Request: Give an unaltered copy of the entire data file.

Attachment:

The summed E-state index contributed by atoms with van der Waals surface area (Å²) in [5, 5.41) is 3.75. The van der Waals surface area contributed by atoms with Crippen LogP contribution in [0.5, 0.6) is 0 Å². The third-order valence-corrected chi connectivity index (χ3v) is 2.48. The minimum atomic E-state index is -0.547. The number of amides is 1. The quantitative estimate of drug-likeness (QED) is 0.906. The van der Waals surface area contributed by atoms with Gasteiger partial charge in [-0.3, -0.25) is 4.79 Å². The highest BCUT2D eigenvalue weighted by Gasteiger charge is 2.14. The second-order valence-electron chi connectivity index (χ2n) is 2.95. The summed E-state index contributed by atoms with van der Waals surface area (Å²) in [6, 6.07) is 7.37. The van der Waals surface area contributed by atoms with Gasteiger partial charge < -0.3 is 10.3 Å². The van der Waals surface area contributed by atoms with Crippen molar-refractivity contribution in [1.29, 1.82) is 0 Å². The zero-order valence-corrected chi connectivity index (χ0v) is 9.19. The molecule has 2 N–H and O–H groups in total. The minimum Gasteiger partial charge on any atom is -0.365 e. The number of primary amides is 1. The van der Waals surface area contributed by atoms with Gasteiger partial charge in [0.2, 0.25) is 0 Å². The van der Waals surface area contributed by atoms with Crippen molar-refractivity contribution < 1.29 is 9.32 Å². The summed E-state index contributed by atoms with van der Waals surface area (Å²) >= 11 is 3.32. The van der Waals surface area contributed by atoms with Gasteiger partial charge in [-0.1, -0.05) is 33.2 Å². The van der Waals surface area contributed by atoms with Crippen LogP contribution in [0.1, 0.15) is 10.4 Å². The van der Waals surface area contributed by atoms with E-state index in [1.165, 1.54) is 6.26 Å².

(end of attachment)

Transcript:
The summed E-state index contributed by atoms with van der Waals surface area (Å²) in [5, 5.41) is 3.75. The van der Waals surface area contributed by atoms with Crippen LogP contribution in [0.5, 0.6) is 0 Å². The third-order valence-corrected chi connectivity index (χ3v) is 2.48. The minimum atomic E-state index is -0.547. The number of amides is 1. The quantitative estimate of drug-likeness (QED) is 0.906. The van der Waals surface area contributed by atoms with Gasteiger partial charge in [-0.3, -0.25) is 4.79 Å². The highest BCUT2D eigenvalue weighted by Gasteiger charge is 2.14. The second-order valence-electron chi connectivity index (χ2n) is 2.95. The summed E-state index contributed by atoms with van der Waals surface area (Å²) in [6, 6.07) is 7.37. The van der Waals surface area contributed by atoms with Gasteiger partial charge < -0.3 is 10.3 Å². The van der Waals surface area contributed by atoms with Crippen molar-refractivity contribution in [1.29, 1.82) is 0 Å². The zero-order valence-corrected chi connectivity index (χ0v) is 9.19. The molecule has 2 N–H and O–H groups in total. The minimum Gasteiger partial charge on any atom is -0.365 e. The number of primary amides is 1. The van der Waals surface area contributed by atoms with Gasteiger partial charge in [0.2, 0.25) is 0 Å². The van der Waals surface area contributed by atoms with Crippen molar-refractivity contribution < 1.29 is 9.32 Å². The summed E-state index contributed by atoms with van der Waals surface area (Å²) >= 11 is 3.32. The van der Waals surface area contributed by atoms with Gasteiger partial charge in [-0.1, -0.05) is 33.2 Å². The van der Waals surface area contributed by atoms with Crippen LogP contribution in [0.1, 0.15) is 10.4 Å². The van der Waals surface area contributed by atoms with E-state index in [1.165, 1.54) is 6.26 Å².